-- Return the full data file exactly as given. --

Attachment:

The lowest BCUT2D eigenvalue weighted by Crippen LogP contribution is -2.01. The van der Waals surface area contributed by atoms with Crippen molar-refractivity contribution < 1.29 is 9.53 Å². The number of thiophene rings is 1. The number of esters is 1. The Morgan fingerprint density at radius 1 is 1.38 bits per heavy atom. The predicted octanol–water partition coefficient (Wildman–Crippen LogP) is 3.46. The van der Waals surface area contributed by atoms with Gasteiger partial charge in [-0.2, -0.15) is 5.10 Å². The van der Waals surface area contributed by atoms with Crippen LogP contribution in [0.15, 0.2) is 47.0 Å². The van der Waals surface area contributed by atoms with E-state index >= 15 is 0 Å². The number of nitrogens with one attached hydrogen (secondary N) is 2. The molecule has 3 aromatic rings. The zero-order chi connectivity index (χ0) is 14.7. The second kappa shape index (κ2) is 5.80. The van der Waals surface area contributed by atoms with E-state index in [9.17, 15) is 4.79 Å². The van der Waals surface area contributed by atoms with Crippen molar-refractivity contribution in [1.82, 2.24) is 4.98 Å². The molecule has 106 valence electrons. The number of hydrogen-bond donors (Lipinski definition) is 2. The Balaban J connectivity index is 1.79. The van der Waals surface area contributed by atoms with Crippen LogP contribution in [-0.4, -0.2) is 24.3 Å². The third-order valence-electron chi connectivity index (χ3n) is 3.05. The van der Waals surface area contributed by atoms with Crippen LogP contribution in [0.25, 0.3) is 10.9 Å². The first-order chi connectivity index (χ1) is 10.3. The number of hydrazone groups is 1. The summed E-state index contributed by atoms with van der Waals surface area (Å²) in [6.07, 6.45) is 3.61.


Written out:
The lowest BCUT2D eigenvalue weighted by Crippen LogP contribution is -2.01. The van der Waals surface area contributed by atoms with Crippen molar-refractivity contribution < 1.29 is 9.53 Å². The number of thiophene rings is 1. The number of esters is 1. The Morgan fingerprint density at radius 1 is 1.38 bits per heavy atom. The predicted octanol–water partition coefficient (Wildman–Crippen LogP) is 3.46. The van der Waals surface area contributed by atoms with Gasteiger partial charge in [-0.2, -0.15) is 5.10 Å². The van der Waals surface area contributed by atoms with Crippen LogP contribution in [0.15, 0.2) is 47.0 Å². The van der Waals surface area contributed by atoms with E-state index >= 15 is 0 Å². The number of nitrogens with one attached hydrogen (secondary N) is 2. The molecule has 3 aromatic rings. The zero-order chi connectivity index (χ0) is 14.7. The second kappa shape index (κ2) is 5.80. The van der Waals surface area contributed by atoms with E-state index in [9.17, 15) is 4.79 Å². The van der Waals surface area contributed by atoms with Crippen molar-refractivity contribution in [1.82, 2.24) is 4.98 Å². The molecule has 106 valence electrons. The number of hydrogen-bond donors (Lipinski definition) is 2. The Balaban J connectivity index is 1.79. The van der Waals surface area contributed by atoms with Crippen LogP contribution in [-0.4, -0.2) is 24.3 Å². The third-order valence-electron chi connectivity index (χ3n) is 3.05. The van der Waals surface area contributed by atoms with Crippen LogP contribution in [0.25, 0.3) is 10.9 Å². The first-order chi connectivity index (χ1) is 10.3. The number of hydrazone groups is 1. The summed E-state index contributed by atoms with van der Waals surface area (Å²) in [6.07, 6.45) is 3.61.